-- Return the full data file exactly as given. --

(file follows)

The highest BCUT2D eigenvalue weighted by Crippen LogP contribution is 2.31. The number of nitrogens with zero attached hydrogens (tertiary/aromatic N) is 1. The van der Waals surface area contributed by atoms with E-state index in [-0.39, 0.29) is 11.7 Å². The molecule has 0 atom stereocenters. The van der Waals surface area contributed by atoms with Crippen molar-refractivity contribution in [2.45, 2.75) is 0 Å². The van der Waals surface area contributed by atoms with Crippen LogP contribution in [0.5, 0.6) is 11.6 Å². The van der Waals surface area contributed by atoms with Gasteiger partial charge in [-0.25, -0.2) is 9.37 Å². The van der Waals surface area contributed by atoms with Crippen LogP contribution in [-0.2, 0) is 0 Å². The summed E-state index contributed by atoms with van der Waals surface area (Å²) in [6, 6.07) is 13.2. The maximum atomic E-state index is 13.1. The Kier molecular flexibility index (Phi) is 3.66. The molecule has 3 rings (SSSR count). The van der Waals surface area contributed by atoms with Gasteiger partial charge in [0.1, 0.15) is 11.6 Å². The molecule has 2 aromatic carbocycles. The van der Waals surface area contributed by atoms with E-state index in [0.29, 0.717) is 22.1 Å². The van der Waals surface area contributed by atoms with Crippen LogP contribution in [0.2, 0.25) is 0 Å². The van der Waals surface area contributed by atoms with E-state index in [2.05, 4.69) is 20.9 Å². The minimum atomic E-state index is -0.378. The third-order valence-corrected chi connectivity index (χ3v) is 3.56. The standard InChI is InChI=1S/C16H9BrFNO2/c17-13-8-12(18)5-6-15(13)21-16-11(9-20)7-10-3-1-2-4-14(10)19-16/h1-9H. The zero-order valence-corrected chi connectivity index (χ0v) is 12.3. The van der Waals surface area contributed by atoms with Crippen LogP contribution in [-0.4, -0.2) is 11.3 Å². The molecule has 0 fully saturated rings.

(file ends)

The highest BCUT2D eigenvalue weighted by Crippen LogP contribution is 2.31. The number of nitrogens with zero attached hydrogens (tertiary/aromatic N) is 1. The van der Waals surface area contributed by atoms with E-state index in [-0.39, 0.29) is 11.7 Å². The molecule has 0 atom stereocenters. The van der Waals surface area contributed by atoms with Crippen molar-refractivity contribution in [2.45, 2.75) is 0 Å². The van der Waals surface area contributed by atoms with Crippen LogP contribution in [0.5, 0.6) is 11.6 Å². The van der Waals surface area contributed by atoms with Gasteiger partial charge in [-0.25, -0.2) is 9.37 Å². The van der Waals surface area contributed by atoms with Crippen LogP contribution in [-0.2, 0) is 0 Å². The summed E-state index contributed by atoms with van der Waals surface area (Å²) in [6, 6.07) is 13.2. The maximum atomic E-state index is 13.1. The Kier molecular flexibility index (Phi) is 3.66. The molecule has 3 rings (SSSR count). The van der Waals surface area contributed by atoms with Gasteiger partial charge in [0.1, 0.15) is 11.6 Å². The molecule has 2 aromatic carbocycles. The van der Waals surface area contributed by atoms with E-state index in [0.29, 0.717) is 22.1 Å². The van der Waals surface area contributed by atoms with Crippen LogP contribution in [0.2, 0.25) is 0 Å². The van der Waals surface area contributed by atoms with E-state index in [2.05, 4.69) is 20.9 Å². The minimum atomic E-state index is -0.378. The third-order valence-corrected chi connectivity index (χ3v) is 3.56. The standard InChI is InChI=1S/C16H9BrFNO2/c17-13-8-12(18)5-6-15(13)21-16-11(9-20)7-10-3-1-2-4-14(10)19-16/h1-9H. The zero-order valence-corrected chi connectivity index (χ0v) is 12.3. The van der Waals surface area contributed by atoms with Crippen LogP contribution in [-0.4, -0.2) is 11.3 Å². The molecule has 0 fully saturated rings.